#travel to greece
Greece – Exercise normal security precautions
There is no nationwide advisory in effect for Greece. Exercise normal security precautions.
The decision to travel is your responsibility. You are also responsible for your personal safety abroad. The purpose of this Travel Advice is to provide up-to-date information to enable you to make well-informed decisions.
Strikes and Demonstrations
Strikes and demonstrations in Athens are a common occurrence due to austerity measures imposed by the government. Demonstrations and marches occur largely in the centre of Athens in Syntagma Square and in front of the Parliament building. There is currently a heightened potential for demonstrations due to recent developments in Greece’s financial situation. Avoid all public gatherings and stay away from areas where they can occur as they may turn violent without notice. Monitor local media and follow the advice of local authorities.
Strikes and demonstrations affecting public health services and transportation, such as trains, buses, taxi, metro, ferries and cruise ships, are usually announced in advance. Road closures may occur at short notice, particularly in Athens. Flights may be disrupted and access to airports and ports may be difficult. Contact your airline to check the status of your flight and allow plenty of time to make your way to the airport.
There have been periodic bomb attacks by anarchists and ultra-leftist militant groups against the Greek state, Greek institutions, and Western commercial and diplomatic interests on the mainland, including in Athens and Thessaloniki. Several bomb and arson attacks have occurred in urban areas. To enhance public safety, police officers conduct patrols in subway stations, bus terminals and other public places. Exercise caution at all times and in all places, monitor local news reports and follow the advice of local authorities.
Petty crime (pickpocketing, purse snatching, luggage theft, muggings) occurs in tourist areas and on public transport. Do not walk in the Athens districts of Monastiraki and Omonia, or around the two railway stations of Larissa and Peloponissos after dark. Avoid secluded areas, parks, and down-market bars and restaurants. Remain vigilant at all times.
Women should not accept rides from strangers or casual acquaintances. Sexual assaults have occurred, particularly on the islands.
Attacks against non-Caucasians have been reported in Athens and condemned by local authorities.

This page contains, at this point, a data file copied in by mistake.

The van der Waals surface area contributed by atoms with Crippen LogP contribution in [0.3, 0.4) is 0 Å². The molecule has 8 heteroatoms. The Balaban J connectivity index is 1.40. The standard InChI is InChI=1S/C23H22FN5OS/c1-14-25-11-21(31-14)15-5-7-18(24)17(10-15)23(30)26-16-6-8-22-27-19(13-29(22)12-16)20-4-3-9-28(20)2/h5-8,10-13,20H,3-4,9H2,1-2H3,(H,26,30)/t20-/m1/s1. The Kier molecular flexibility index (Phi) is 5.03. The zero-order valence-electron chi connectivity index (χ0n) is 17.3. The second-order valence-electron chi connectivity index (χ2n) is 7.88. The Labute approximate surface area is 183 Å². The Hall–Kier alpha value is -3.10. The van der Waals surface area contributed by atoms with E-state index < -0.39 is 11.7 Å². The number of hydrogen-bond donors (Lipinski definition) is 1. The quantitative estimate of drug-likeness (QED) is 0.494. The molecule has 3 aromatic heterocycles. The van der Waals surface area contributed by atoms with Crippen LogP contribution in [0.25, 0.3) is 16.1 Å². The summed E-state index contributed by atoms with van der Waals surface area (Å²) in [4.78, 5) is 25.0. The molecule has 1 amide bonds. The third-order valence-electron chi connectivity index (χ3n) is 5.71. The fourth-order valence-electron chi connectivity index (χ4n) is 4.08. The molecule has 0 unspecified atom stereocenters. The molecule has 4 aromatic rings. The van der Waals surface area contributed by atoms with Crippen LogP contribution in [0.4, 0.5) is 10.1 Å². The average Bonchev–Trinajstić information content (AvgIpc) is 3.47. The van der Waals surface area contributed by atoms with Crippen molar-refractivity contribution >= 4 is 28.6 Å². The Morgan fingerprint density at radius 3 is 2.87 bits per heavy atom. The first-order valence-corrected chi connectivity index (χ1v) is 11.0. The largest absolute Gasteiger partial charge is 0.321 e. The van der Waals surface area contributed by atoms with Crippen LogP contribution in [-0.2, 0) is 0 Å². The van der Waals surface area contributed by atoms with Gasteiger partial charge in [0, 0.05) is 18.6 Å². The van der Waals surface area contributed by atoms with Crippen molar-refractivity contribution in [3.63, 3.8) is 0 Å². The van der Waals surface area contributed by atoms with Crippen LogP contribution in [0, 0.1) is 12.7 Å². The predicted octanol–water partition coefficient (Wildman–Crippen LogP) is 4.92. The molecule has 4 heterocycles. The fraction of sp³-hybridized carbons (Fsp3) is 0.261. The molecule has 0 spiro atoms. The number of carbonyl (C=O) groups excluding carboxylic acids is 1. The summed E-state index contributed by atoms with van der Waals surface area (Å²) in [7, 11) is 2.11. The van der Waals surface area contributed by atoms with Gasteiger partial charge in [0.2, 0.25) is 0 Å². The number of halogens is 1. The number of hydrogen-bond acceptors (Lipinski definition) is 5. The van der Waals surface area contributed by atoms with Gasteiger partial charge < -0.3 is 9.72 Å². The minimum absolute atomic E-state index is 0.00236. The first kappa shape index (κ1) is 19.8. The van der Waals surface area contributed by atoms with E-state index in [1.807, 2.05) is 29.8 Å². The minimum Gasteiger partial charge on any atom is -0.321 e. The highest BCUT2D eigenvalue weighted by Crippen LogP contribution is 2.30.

The traffic fatality rate in Greece is among the highest in the European Union. Poor driving standards, aggressive drivers, difficult terrain and heavy traffic create hazards.
Driving motorbikes, scooters and mopeds is particularly dangerous, especially on the islands. Travellers must obtain insurance coverage. A helmet is a legal requirement. Stiff fines can be imposed for non-compliance.
Small, unlicensed rental agencies (especially on the islands) do not always offer vehicles that comply with up-to-date safety standards. Read the rental contract carefully.
In the event of an accident, wait until the police arrive; otherwise the insurance may not be valid.
Accidents have occurred due to poor safety standards on regional buses and ferries. Use reputable bus and ferry operators.
The Government of Canada does not assess foreign domestic airlines compliance with international aviation safety standards. See Foreign domestic airlines for more information.
General safety information
Exercise normal safety precautions. Ensure that your travel documents are up to date and that your personal belongings, passports and other travel documents are secure at all times. Do not show signs of affluence and avoid carrying large sums of cash on your person.
Shortages of essential supplies, including medical supplies, have been reported.
Tourist facilities are widely available.
Some border areas are militarily sensitive and should be avoided, including the north-northwest zone.
There has been a significant increase in the number of migrants and refugees entering Europe. Some countries have already experienced disruptions to transportation services, including at ferry ports and railway stations, and have seen major delays at border crossings. The situation also heightens the potential for demonstrations that could turn violent without warning, particularly at railway stations and other transportation hubs. If you are travelling in the region, monitor local news and follow the advice of local authorities, and contact your transport carrier to determine whether the situation could disrupt your travel.